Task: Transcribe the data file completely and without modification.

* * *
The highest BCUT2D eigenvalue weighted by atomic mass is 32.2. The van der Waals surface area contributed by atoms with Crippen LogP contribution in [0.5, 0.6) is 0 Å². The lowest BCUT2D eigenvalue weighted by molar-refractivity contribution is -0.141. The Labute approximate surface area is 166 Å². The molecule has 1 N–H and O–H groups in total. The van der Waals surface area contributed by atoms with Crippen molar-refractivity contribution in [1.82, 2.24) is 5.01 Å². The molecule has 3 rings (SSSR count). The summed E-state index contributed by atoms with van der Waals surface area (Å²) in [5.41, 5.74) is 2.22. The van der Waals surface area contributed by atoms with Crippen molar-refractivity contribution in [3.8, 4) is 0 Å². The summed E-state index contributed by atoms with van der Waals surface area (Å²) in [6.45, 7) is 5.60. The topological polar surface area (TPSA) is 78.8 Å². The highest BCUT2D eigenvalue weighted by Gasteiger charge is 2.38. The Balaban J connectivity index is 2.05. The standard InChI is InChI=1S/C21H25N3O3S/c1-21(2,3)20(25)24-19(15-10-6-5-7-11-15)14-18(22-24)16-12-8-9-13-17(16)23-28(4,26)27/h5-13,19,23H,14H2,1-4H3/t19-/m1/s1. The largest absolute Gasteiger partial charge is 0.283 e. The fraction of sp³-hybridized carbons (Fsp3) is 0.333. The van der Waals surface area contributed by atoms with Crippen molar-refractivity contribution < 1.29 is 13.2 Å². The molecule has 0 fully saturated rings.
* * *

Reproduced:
The highest BCUT2D eigenvalue weighted by atomic mass is 32.2. The van der Waals surface area contributed by atoms with Crippen LogP contribution in [0.5, 0.6) is 0 Å². The lowest BCUT2D eigenvalue weighted by molar-refractivity contribution is -0.141. The Labute approximate surface area is 166 Å². The molecule has 1 N–H and O–H groups in total. The van der Waals surface area contributed by atoms with Crippen molar-refractivity contribution in [1.82, 2.24) is 5.01 Å². The molecule has 3 rings (SSSR count). The summed E-state index contributed by atoms with van der Waals surface area (Å²) in [5.41, 5.74) is 2.22. The van der Waals surface area contributed by atoms with Crippen molar-refractivity contribution in [3.8, 4) is 0 Å². The summed E-state index contributed by atoms with van der Waals surface area (Å²) in [6.45, 7) is 5.60. The topological polar surface area (TPSA) is 78.8 Å². The highest BCUT2D eigenvalue weighted by Gasteiger charge is 2.38. The Balaban J connectivity index is 2.05. The standard InChI is InChI=1S/C21H25N3O3S/c1-21(2,3)20(25)24-19(15-10-6-5-7-11-15)14-18(22-24)16-12-8-9-13-17(16)23-28(4,26)27/h5-13,19,23H,14H2,1-4H3/t19-/m1/s1. The largest absolute Gasteiger partial charge is 0.283 e. The fraction of sp³-hybridized carbons (Fsp3) is 0.333. The van der Waals surface area contributed by atoms with Crippen molar-refractivity contribution < 1.29 is 13.2 Å². The molecule has 0 fully saturated rings.